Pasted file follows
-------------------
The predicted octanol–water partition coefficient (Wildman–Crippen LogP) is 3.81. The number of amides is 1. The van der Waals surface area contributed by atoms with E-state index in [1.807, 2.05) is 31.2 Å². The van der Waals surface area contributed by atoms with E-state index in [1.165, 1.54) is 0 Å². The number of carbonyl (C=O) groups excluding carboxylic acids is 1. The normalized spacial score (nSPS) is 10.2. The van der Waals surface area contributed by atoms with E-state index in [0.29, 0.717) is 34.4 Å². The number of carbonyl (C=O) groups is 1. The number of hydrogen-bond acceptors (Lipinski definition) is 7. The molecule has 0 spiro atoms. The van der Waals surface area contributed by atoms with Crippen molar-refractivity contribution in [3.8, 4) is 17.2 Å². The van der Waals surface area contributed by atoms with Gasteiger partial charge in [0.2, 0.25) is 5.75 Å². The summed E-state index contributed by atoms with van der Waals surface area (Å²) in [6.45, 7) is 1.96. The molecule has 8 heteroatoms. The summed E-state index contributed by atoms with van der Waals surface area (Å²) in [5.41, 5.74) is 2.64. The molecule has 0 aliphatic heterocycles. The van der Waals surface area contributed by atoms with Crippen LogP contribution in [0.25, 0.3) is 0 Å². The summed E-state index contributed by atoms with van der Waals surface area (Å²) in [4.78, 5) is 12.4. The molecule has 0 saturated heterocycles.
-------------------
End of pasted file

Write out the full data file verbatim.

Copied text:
The predicted octanol–water partition coefficient (Wildman–Crippen LogP) is 3.81. The number of amides is 1. The van der Waals surface area contributed by atoms with E-state index in [1.807, 2.05) is 31.2 Å². The van der Waals surface area contributed by atoms with E-state index in [1.165, 1.54) is 0 Å². The number of carbonyl (C=O) groups excluding carboxylic acids is 1. The normalized spacial score (nSPS) is 10.2. The van der Waals surface area contributed by atoms with E-state index in [0.29, 0.717) is 34.4 Å². The number of carbonyl (C=O) groups is 1. The number of hydrogen-bond acceptors (Lipinski definition) is 7. The molecule has 0 spiro atoms. The van der Waals surface area contributed by atoms with Crippen molar-refractivity contribution in [3.8, 4) is 17.2 Å². The van der Waals surface area contributed by atoms with Gasteiger partial charge in [0.2, 0.25) is 5.75 Å². The summed E-state index contributed by atoms with van der Waals surface area (Å²) in [6.45, 7) is 1.96. The molecule has 8 heteroatoms. The summed E-state index contributed by atoms with van der Waals surface area (Å²) in [5.41, 5.74) is 2.64. The molecule has 0 aliphatic heterocycles. The van der Waals surface area contributed by atoms with Crippen LogP contribution in [0.25, 0.3) is 0 Å². The summed E-state index contributed by atoms with van der Waals surface area (Å²) in [4.78, 5) is 12.4. The molecule has 0 saturated heterocycles.